Chi Ndika is a 25-year-old successful minority business owner in Austin and one of the recipients of the SmartBiz® Boost a Small Business in Need Grant Program. The program was created to empower black and minority-owned businesses in both Austin and San Francisco where SmartBiz Loans operates.
Luv Fats creates small-batch homemade ice cream. Ndika’s business was founded to celebrate healthy fats by using avocados and coconut milk as a base. She uses unique and healthy ingredients like fresh produce, nuts, and herbs found at local farmer’s markets in Austin. Chi’s flavors are inspired by her Kenyan and Nigerian roots, and she first experimented with dairy-free recipes and flavors due to an allergy. Luv Fats Ice Cream is in high demand at local farmer’s markets in Austin every weekend.
Starting her business
Ndika didn’t follow the traditional entrepreneurial path, initially earning a degree in psychology. However, her family cooks east and west African inspired foods. “Since I was little, I wanted to have a small business,” says Ndika. “I used to bring purses and bags from Kenya to sell to my friends.” Her friends helped her realize that consumers were interested in natural and local ingredients.
“I didn’t come in thinking I was going to create a business with ice cream,” she says. “At my mom’s birthday party I created ice cream that I didn’t expect to taste like dairy. As far as I know, Luv Fats ice cream recipe is unique in that we use the entire avocado.”
Ndika has now been in the natural ice cream business for 3+ years. Production equipment and storage is expensive but she has a partnership with a manufacturer where she makes and stores the ice cream. With friends in the creative industry, she was offered spots to vend and an opportunity to sell her unique product.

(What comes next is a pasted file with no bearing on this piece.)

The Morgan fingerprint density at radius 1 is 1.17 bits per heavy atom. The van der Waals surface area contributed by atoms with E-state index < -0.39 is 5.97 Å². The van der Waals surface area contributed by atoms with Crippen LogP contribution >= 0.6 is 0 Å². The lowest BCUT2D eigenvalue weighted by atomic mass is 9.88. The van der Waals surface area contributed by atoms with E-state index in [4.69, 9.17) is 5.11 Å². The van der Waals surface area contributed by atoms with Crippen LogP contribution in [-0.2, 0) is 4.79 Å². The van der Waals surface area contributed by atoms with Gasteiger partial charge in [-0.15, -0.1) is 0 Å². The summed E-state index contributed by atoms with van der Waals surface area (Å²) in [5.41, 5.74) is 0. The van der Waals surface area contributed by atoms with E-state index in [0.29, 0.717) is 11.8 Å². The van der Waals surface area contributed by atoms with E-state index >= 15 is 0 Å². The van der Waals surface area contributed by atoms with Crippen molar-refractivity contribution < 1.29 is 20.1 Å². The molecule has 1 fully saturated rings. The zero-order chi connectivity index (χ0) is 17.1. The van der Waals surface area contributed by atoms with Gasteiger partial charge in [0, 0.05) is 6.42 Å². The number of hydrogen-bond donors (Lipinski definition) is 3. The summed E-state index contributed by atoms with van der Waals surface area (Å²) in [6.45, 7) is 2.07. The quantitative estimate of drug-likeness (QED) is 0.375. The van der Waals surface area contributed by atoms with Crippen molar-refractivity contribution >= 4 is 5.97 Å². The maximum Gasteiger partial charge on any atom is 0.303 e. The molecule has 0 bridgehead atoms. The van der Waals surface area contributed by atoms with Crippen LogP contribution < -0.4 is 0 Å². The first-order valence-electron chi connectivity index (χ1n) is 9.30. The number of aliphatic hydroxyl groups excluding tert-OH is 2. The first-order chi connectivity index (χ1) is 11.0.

Funding Luv Fats
Ndika was initially working for a non-profit and operating her business on the side every other weekend. She funded Luv Fats Ice Cream by herself for the first 6 months and was able to launch with a small loan from a friend. The loan helped her buy equipment and required business permits.
Since then, her business has sustained positive cash flow. She successfully promotes her business on the Luv Fat Ice Cream’s Facebook and Instagram pages. “I do all of the promotion myself though social media,” she says. “Our logo is an image of me, letting people know that I’m a minority owner. It’s important to be personable and engaging online.”
Experiences as a minority business owner
As a minority, she faces unique business challenges. “There isn’t a big African American population in Austin who are not used to engaging with black business owners,” she says. “I reach out and say hello and good morning and start conversations to remind people why I’m here. Unfortunately, some colleagues don’t take me seriously as a young black woman.”
Like many small businesses, Luv Fats has been impacted severely by the coronavirus pandemic and economic problems. One challenge has been determining where she can source ingredients like coconut milk and coconut cream. She’s put on hold hiring someone to assist with producing the ice cream due to health and financial concerns. “One farmers market on Saturday has been shut down, causing lost cashflow.” Ndika has broadcast far and wide that they are taking extra cleanliness steps, following market guidelines and encouraging customers to do the same. “We encourage them to wear a mask and make quick transactions.”
Preparing for the future
Ndika has business building plans for the grant money. “We’re going to purchase a batch freezer so we don’t have to use an alternative production facility. This will allow us to produce product on a larger scale every day.”
Ndika understands how important small businesses are and does her part to lift them up. She says, “My goal with business is to encourage people around me to shop local to build the economy. Being a black business owner has taught me to be resilient, determined, and knowledgeable. I want to share that with others.”